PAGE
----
The first grants to be awarded from the trust came out under former Gov. Terry McAuliffe and focused on building out an electric vehicle charging network and the electrification of public transit buses. With roughly $87 million now obligated, these latest allotments from the VW settlement fund likely represent the final grand announcements on how the money will be invested in Virginia’s energy future. Currently, just $6.92 million remain unallocated.
Although under the terms of the trust, participating states have until October 2027 to spend down at least 80 percent of their money, the Northam administration is aiming to have all the funds allocated and under contract before he leaves office in 2021.
“Our goal is to get this money as committed and as written in stone as soon as possible,” said Michael Dowd, director of the Air and Renewable Energy Division at the Department of Environmental Quality. “The hope and intent is that a future governor would have no desire to reallocate this money at that point.”
Although anything is possible in Virginia politics, Angela Conroy — a senior environmental planner with DEQ — believes the hurdles to get the current funding obligations overturned would be too high to make it worth the effort. “They would have a real difficult time coming in and undoing anything that we have agreements to do, i.e. an executed grant agreement between Virginia, DEQ, and the Port or VDOT or the City of Richmond,” she said.
“Once those agreements have been executed and the trustee has approved, someone can always challenge it, but it would be really tough.”
So little money, so much to electrify
Without careful planning and targeted investment, it can be all too easy for transportation electrification to go wrong according to Norfolk City Councilwoman Andria McClellan. After Hampton Roads Transit (HRT) received funding from the McAuliffe administration for six electric transit buses, HRT couldn’t deploy the buses on the peninsula because the cities of Hampton and Newport News didn’t have the necessary electric grid infrastructure. “HRT had no choice but to put all the electric buses in Norfolk because we have the right grid advancements to support charging them,” she said.
Far from showing concern with the Northam administration’s approach to doling out the VW settlement dollars, the greater worry among environmental advocates appears to be that $93.6 million represents little more than a drop in the bucket of what is needed. Even when transportation electrification is done right, the expense of current battery technology can make large scale adoption cost prohibitive.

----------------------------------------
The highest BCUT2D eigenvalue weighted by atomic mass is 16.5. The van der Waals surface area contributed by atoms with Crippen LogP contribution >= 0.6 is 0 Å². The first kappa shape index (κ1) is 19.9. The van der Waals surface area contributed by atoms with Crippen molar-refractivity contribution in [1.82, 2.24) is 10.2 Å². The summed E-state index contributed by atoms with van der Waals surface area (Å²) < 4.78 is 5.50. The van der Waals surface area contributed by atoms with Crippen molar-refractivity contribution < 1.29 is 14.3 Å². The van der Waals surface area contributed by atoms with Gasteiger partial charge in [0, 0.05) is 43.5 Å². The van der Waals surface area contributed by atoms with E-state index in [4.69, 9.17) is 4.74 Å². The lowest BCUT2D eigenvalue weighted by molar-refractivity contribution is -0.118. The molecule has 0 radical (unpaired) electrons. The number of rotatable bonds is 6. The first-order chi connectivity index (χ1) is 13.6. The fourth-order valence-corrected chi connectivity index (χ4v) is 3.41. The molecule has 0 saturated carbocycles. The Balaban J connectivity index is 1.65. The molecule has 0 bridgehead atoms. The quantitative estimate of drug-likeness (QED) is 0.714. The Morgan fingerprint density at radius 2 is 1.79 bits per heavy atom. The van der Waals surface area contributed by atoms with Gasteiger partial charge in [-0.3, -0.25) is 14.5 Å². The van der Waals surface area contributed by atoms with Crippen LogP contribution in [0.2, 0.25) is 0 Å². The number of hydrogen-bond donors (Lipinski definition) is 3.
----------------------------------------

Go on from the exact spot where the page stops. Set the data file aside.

“I appreciate Northam’s administration allocating the funds in a way that maximizes their impact,” said Blair St. Ledger-Olson of Generation 180 — a Charlottesville based clean energy non-profit. “However, we can’t just rely on the VW settlement if we want to lower our state’s carbon emissions and electrify our transportation sector. $93 million might sound like a lot, but it’s less than one percent of our annual state budget. It’s a great start, but it’s just the beginning.”
Many advocates tout the future Transportation and Climate Initiative as a possible solution to fill the funding gap. Such a regional funding mechanism could be a long way off, warn administration officials. “[TCI] is in a very formative stage. It’s something they’re working on right now, and a future General Assembly and governor will be tackling that,” said Dowd.
With emissions from transportation now comprising nearly half of Virginia’s carbon pollution and rising, there’s no time to wait according to McClellan. “We’re going to need to find funding mechanisms and the political will to make it happen. Good environmental policy is also good for business. When companies and workers consider where they want to locate, particularly in our current world where many people can work from anywhere, clean energy and a healthy environment often top the list.”